UNIX in Dictionary

Unix (which stands for Uniplexed Information and Computing System according to AbbreviationFinder) is a portable, multi-tasking, multi – user operating system; developed in principle in 1969 by a group of employees of Bell Laboratories of AT & T, among which Ken Thompson, Dennis Ritchie and Douglas McIlroy.

“After thirty years of its creation, UNIX is still a phenomenon”

Until 2009, the owner of the UNIX® brand was The Open Group, an industry standardization consortium. From March of 2010 and after a long legal battle, this happened again become the property of Novell, Inc. Only fully compatible systems and are certified by the specification Single UNIX Specification can be called “UNIX®” (others they are called “Unix-like” or “Unix-like”). The term “traditional Unix” is sometimes used to refer to Unix or an operating system that has the features of UNIX Version 7 or UNIX System V.

The brand

This would be how UNIX looked around the late 1980s using the X Window System created by MIT.

UNIX is a registered trademark of The Open Group in the United States and other countries. This mark can only be applied to operating systems that comply with the ” Single Unix Specification ” of this organization and have paid the established royalties.

In practice, the term UNIX is used in its sense of family. It also applies to multi-user systems based on POSIX (such as GNU / Linux, Mac OSwhich, in its version 10.5 has already achieved UNIX certification, FreeBSD, NetBSD, OpenBSD), which do not seek UNIX certification because it is expensive to products intended for the final consumer or freely distributed on the Internet.

In these cases, the term is usually written as ” UN * X “, “* NIX”, or “* N? X”.


Unix Families Diagram.

As can be deduced from this brief historical overview, there are several families of the UNIX operating system, which have evolved independently over the years. Each family is distinguished not so much by its technical differences as by its differences in intellectual property. It is observed that all families have been contaminated, directly or indirectly, by other families.

Most significant UNIX families

  • AT&T: The family that originated from AT&T UNIX. Considered the “pure” and original UNIX family. Its most significant operating systems are UNIX System III and UNIX System V.
  • BSD: family originated by the licensing of UNIX to Berkely. BSD was rewritten to not incorporate AT&T original intellectual property in version 4. The first implementation of the TCP / IP protocols that gave rise to the Internet is the TCP / IP BSD stack.
  • AIX: This family arises from the licensing of UNIX System III to IBM.
  • Xenix: family derived from the acquisition of the original rights of AT&T first by Microsoft and of this sold them to SCO.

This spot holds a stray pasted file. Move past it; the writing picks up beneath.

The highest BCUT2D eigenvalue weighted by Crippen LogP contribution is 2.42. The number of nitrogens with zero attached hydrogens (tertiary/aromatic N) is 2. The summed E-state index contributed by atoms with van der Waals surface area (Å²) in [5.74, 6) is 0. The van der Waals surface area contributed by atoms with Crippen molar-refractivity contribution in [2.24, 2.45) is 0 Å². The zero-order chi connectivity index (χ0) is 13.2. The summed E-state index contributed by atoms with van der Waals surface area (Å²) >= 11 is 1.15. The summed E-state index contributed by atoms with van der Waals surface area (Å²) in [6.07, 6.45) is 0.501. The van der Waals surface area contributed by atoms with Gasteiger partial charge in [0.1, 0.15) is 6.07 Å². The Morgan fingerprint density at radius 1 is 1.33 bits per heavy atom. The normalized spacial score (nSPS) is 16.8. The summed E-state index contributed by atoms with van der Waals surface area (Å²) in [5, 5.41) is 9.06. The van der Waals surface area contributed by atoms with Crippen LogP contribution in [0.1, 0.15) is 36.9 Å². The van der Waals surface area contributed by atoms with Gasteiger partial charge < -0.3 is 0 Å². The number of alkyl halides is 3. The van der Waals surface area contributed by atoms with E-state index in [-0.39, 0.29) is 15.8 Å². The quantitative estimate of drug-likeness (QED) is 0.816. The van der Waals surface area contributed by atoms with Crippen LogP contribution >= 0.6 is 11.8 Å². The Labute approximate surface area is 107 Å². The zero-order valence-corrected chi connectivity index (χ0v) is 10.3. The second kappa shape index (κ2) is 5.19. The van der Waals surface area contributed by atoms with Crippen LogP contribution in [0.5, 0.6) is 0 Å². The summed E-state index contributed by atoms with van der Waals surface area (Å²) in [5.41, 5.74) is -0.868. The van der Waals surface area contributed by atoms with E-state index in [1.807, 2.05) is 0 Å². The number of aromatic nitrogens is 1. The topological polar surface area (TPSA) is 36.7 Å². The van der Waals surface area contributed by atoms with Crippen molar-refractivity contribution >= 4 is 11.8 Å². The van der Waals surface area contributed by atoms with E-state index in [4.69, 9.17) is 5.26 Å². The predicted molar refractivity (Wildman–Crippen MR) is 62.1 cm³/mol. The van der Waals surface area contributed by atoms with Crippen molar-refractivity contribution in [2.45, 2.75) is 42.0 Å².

• GNU: In 1983, Richard Stallman announced the GNU Project, an ambitious effort to create a Unix-like system that could be freely distributed. The software developed by this project – for example, GNU Emacs and GCC – have also been a fundamental part of other UNIX systems.
  • Linux: In 1991, when Linus Torvalds began proposing the Linux kernel and gathering collaborators, the GNU tools were the perfect choice. When both elements were combined, they formed the basis of the operating system (based on POSIX) that today is known as GNU / Linux. The distributions based on kernel, the software GNU and other aggregates among which may be mentioned by Slackware Linux, Red Hat Linux and Debian GNU / Linux They have become popular with both computer hobbyists and the business world. Note that Linux is of independent origin, so it is considered a ‘clone’ of UNIX and not a UNIX in the historical sense.

The interrelationships between these families are as follows, roughly in chronological order:

  • The BSD family arises from the licensing of the original UNIX from AT&T.
  • Xenix also emerged by licensing the original UNIX from AT&T, although it was not yet owned by SCO.
  • AIX arises from the licensing of UNIX System III, but also incorporates intellectual property from BSD.
  • The original AT&T family illegally incorporates BSD intellectual property into UNIX System III r3.
  • The AIX family once again incorporates intellectual property from the AT&T family, this time from UNIX System V.
  • Linux incorporates BSD intellectual property, thanks to the fact that it is also released under an open source license called Open-source BSD.
  • According to SCO Group, Linux incorporates intellectual property from AIX, thanks to the collaboration of IBM in version 2.4, more still not proven, there is a judicial process in this regard: SCO Disputes on Linux.